J. Williams Hughes suffered a severe bout of ill-health in 1918 and he was forced to abandon his ministry in St Albans, returning to Wales to an open-air life, keeping chickens in a small-holding near Barmouth in Merionethshire. By 1920 his health had improved sufficiently for him to begin preaching again and he took oversight of the small Baptist church in Barmouth. In 1924 he accepted a call to pastor the English-language Baptist church in Alfred Place, Aberystwyth and two years later he was called to the joint-pastorate of Tabernacl Welsh Baptist church in Cardiff, alongside the elderly Charles Davies. In 1936, after ten years as pastor of Tabernacl, he accepted an invitation to return to the Baptist College in Bangor as tutor in New Testament Greek and New Testament Studies, teaching also in Bangor University Faculty of Theology. He became Principal of the Baptist College in 1943. He served the College in Bangor until his retirement at the age of 71 when he moved back to Cardiff, moving again, some years later, to live in Windsor near to his youngest son, David.
John Williams Hughes was known chiefly as a preacher and for the quiet, conversational style which he adopted as a result of his illness. He was called upon to preach on many important occasions such as the Baptist Missionary Society's valedictory for departing missionaries in Bloomsbury in 1938, the main missionary meeting in the Baptist Union of Great Britain's ‘May Meetings’ in Westminster Chapel in 1946, and the Baptist World Alliance's meeting in the Albert Hall in London. During his long life many other honours came to him. He served as Dean of Theology both in the University College, Bangor, and in the University of Wales; and was President, in turn, of both the Caernarfon Baptist Association and the Baptist Union of Wales and the North Wales Free Church Council. He served on numerous committees including the General Committee of the Baptist Missionary Society and the Central Religious Advisory Committee of the B.B.C. in Wales.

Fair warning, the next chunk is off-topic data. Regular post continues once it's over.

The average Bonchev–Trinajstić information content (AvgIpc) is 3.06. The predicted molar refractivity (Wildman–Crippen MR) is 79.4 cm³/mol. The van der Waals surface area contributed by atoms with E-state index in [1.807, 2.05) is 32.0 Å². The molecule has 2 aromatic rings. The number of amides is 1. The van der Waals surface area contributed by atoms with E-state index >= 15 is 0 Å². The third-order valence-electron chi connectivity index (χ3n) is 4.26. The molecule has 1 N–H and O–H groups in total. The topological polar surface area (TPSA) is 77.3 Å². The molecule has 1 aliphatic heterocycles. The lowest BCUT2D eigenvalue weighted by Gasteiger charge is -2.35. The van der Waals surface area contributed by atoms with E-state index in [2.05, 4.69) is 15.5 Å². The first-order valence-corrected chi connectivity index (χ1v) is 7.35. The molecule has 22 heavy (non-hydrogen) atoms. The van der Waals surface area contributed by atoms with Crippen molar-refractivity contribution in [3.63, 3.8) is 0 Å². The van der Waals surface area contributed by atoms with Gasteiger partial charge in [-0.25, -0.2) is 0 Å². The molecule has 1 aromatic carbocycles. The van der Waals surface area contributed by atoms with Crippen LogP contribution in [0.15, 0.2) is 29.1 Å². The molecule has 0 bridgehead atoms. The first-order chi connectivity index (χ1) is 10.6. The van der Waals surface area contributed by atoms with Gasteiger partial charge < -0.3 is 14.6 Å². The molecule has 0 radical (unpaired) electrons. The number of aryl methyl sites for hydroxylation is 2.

He wrote a number of essays for different denominational and secular publications (such as Llafar) and contributed articles to the Welsh Biblical Dictionary, Geiriadur Beiblaidd, published in 1926, and to the Dictionary of Welsh Biography down to 1940 (1959). He also edited Cofiant Charles Davies (1933). The Welsh Sunday schools benefited from two small volumes: Hanes y Proffwydi (1923) and Hanesion Llyfr yr Actau (1925). In 1949 he published an unusual Sunday school commentary for adults. In his Preface to his commentary on Ephesians and Philippians, Esboniad ar yr Epistolau at yr Effesiaid a'r Philipiaid, he argues that the epistles were intended to be read and understood at one sitting, not letters to be dissected and studied line by line, noting every word and phrase. New Testament letters need to be read through in order to understand what Paul is really saying. He, therefore, prepared a paraphrase of the letters and included within the paraphrase any expository comment that he felt was needed. At the end of each paraphrase he added a few notes on a small selection of striking words and phrases. In 1956, he wrote a brief biography of Timothy Richard, the Welsh missionary to China who had been a school friend of his mother's, and in 1956 he wrote another tribute to a missionary - his only English volume - Christy Davies : a Brief Memoir.
Between December 1974 and January 1977 Seren Cymru published his own memoirs as a weekly series; and in 1978, when he was already ninety years old, these were collected and published by the Gomerian Press, Llandysul, as Troeon yr Yrfa.
He died suddenly on 2 October 1979 while visiting his son, Edward, in Cornwall. He was cremated in Truro.
D. Hugh Matthews
Published date: 2010